Optical coherence microscopy (OCM) has unique advantages of high-resolution volumetric imaging without relying on
exogenous labels or dyes. It combines the coherence-gated depth discrimination of optical coherence tomography (OCT)
with the high lateral resolution of confocal microscopy, offering an excellent balance between the resolutions and
imaging depth. However, as the lateral resolution becomes higher, the imaging depth of OCM decreases and its three-dimensional
imaging capability is greatly degraded. To overcome this limitation, we used amplitude apodization to
create quasi-Bessel beam illumination in order to extend the depth of focus. The lateral and axial resolutions of our
OCM system were measured to be 1.6 μm and 2.9 μm in tissue. The imaging depth was extended by ~3.0X (~100 μm)
beyond that of the standard Gaussian beam OCM. Using zebrafish embryos as a test system, we demonstrate extendedfocus
OCM for structural imaging studies, which revealed the detailed anatomy deep in embryos.
A phase variance optical coherence microscope (pvOCM) has been created to image blood flow in the microvasculature of zebrafish embryos, without the use of exogenous labels. The pvOCM imaging system has axial and lateral resolutions of 2.8 μm in tissue and imaging depth of more than 100 μm. Images of 2 to 5 days postfertilization zebrafish embryos identified the detailed anatomical structure based on OCM intensity contrast. Phase variance contrast offered visualization of blood flow in the arteries, veins, and capillaries. The pvOCM images of the vasculature were confirmed by direct comparisons with fluorescence microscopy images of transgenic embryos in which the vascular endothelium is labeled with green fluorescent protein. The ability of pvOCM to capture activities of regional blood flow permits it to reveal functional information that is of great utility for the study of vascular development.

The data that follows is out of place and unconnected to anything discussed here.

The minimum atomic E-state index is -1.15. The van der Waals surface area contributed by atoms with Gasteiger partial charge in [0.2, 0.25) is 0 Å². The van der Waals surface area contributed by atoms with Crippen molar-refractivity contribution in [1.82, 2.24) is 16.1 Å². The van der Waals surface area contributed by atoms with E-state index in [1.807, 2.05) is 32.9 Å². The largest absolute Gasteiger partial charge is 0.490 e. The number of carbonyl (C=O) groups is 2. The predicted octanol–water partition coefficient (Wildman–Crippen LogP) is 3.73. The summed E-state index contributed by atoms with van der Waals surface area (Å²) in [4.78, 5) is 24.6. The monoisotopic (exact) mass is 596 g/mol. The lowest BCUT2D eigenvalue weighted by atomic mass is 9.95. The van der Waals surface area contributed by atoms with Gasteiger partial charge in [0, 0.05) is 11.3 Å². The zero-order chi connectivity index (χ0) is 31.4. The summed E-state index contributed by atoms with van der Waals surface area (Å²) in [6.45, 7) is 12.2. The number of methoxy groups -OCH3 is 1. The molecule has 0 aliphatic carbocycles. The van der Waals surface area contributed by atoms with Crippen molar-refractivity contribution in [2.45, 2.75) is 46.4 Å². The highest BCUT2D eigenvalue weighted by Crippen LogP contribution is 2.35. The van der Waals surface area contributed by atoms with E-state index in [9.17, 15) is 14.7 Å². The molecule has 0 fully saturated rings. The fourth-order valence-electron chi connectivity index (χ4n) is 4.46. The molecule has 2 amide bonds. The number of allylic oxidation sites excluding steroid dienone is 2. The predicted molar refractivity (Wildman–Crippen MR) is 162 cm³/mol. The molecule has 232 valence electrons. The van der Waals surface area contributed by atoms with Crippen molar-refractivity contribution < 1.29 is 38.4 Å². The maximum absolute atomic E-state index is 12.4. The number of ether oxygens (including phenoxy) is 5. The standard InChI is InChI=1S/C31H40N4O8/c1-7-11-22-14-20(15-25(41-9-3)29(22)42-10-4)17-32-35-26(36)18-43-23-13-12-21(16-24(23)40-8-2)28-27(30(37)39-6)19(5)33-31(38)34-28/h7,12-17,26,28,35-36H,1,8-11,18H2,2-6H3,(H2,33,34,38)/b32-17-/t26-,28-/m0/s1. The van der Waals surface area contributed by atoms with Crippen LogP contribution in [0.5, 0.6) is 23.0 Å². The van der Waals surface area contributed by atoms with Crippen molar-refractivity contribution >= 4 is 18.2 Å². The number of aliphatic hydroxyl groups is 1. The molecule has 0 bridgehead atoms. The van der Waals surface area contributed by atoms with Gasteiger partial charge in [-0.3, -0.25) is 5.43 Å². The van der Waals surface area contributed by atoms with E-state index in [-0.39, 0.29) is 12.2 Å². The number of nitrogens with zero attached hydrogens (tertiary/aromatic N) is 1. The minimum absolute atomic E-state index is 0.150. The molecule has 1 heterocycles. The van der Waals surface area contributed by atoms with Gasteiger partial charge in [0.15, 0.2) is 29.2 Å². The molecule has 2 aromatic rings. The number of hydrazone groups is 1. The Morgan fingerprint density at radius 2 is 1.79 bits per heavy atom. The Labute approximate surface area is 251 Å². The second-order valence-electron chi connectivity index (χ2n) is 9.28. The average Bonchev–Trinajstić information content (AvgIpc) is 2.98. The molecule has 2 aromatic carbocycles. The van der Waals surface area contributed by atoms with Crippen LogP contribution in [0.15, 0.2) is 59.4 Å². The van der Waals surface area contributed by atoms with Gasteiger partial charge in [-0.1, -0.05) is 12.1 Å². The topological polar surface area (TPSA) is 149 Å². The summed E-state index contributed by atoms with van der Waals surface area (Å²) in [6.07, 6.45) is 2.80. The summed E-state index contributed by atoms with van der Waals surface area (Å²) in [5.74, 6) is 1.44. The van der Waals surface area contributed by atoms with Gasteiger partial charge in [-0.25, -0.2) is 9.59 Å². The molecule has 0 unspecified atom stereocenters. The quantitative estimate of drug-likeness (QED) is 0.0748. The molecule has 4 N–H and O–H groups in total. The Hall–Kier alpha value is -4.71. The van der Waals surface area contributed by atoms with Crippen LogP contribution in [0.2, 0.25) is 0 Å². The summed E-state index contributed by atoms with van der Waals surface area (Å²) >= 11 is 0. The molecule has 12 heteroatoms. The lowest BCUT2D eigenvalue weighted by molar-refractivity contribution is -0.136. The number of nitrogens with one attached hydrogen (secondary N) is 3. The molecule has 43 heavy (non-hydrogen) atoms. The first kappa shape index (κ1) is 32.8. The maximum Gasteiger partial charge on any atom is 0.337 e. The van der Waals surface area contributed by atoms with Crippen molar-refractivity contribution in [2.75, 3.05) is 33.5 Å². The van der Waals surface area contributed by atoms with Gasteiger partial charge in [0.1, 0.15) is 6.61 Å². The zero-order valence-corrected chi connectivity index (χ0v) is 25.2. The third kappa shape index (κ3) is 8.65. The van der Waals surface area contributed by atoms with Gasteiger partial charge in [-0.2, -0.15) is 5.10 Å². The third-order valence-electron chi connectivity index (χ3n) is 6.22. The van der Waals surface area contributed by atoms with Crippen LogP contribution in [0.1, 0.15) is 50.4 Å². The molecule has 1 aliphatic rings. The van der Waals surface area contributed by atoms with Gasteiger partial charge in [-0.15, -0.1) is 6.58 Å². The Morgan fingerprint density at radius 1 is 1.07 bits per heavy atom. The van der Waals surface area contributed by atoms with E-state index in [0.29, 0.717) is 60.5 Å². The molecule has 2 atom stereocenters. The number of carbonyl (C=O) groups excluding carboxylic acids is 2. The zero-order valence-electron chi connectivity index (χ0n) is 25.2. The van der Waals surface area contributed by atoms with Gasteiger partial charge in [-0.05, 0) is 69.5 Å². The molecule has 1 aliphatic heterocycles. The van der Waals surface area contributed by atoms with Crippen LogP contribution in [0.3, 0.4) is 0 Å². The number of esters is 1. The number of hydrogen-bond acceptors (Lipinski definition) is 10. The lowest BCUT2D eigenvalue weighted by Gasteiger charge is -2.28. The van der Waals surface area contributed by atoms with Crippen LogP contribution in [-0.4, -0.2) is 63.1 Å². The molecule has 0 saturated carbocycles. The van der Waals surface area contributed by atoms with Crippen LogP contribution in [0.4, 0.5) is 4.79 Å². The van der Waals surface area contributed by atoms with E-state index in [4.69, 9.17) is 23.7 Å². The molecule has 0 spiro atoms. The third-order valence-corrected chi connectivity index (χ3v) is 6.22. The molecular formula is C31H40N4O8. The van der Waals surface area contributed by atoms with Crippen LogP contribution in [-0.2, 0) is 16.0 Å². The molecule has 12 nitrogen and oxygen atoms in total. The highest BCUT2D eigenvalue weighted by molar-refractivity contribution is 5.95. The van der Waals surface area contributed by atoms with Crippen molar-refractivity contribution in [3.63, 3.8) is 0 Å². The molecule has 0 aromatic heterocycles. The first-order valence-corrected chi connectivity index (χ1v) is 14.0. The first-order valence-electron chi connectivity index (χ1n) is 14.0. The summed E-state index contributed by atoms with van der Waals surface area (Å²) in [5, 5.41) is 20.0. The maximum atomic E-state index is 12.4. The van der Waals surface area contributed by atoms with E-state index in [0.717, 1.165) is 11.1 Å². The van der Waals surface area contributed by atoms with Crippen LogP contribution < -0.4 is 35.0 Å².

A phase variance optical coherence microscope (pvOCM) has been created to visualize blood flow in the vasculature of zebrafish embryos, without using exogenous labels. The pvOCM imaging system has axial and lateral resolutions of 2 μm in tissue, and imaging depth of more than 100 μm. Imaging of 2–5 days post-fertilization zebrafish embryos identified the detailed structures of somites, spinal cord, gut and notochord based on intensity contrast. Visualization of the blood flow in the aorta, veins and intersegmental vessels was achieved with phase variance contrast. The pvOCM vasculature images were confirmed with corresponding fluorescence microscopy of a zebrafish transgene that labels the vasculature with green fluorescent protein. The pvOCM images also revealed functional information of the blood flow activities that is crucial for the study of vascular development.